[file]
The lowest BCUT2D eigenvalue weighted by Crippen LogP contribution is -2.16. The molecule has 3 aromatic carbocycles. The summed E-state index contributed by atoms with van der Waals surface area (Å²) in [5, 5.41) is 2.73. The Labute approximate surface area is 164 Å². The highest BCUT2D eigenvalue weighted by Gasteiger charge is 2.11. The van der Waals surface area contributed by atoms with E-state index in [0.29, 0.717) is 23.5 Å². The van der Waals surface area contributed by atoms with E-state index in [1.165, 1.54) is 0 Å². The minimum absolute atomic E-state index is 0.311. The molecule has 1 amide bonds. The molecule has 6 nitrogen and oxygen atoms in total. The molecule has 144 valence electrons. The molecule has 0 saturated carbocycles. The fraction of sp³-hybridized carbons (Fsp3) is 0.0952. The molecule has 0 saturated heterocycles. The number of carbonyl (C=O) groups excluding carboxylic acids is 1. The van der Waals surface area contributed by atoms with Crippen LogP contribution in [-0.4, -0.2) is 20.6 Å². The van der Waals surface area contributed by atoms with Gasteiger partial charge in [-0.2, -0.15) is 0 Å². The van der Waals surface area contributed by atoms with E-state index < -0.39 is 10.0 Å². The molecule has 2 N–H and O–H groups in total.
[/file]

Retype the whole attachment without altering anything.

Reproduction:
The lowest BCUT2D eigenvalue weighted by Crippen LogP contribution is -2.16. The molecule has 3 aromatic carbocycles. The summed E-state index contributed by atoms with van der Waals surface area (Å²) in [5, 5.41) is 2.73. The Labute approximate surface area is 164 Å². The highest BCUT2D eigenvalue weighted by Gasteiger charge is 2.11. The van der Waals surface area contributed by atoms with E-state index in [0.29, 0.717) is 23.5 Å². The van der Waals surface area contributed by atoms with E-state index in [1.165, 1.54) is 0 Å². The minimum absolute atomic E-state index is 0.311. The molecule has 1 amide bonds. The molecule has 6 nitrogen and oxygen atoms in total. The molecule has 144 valence electrons. The molecule has 0 saturated carbocycles. The fraction of sp³-hybridized carbons (Fsp3) is 0.0952. The molecule has 0 saturated heterocycles. The number of carbonyl (C=O) groups excluding carboxylic acids is 1. The van der Waals surface area contributed by atoms with Crippen LogP contribution in [-0.4, -0.2) is 20.6 Å². The van der Waals surface area contributed by atoms with Gasteiger partial charge in [-0.2, -0.15) is 0 Å². The van der Waals surface area contributed by atoms with E-state index < -0.39 is 10.0 Å². The molecule has 2 N–H and O–H groups in total.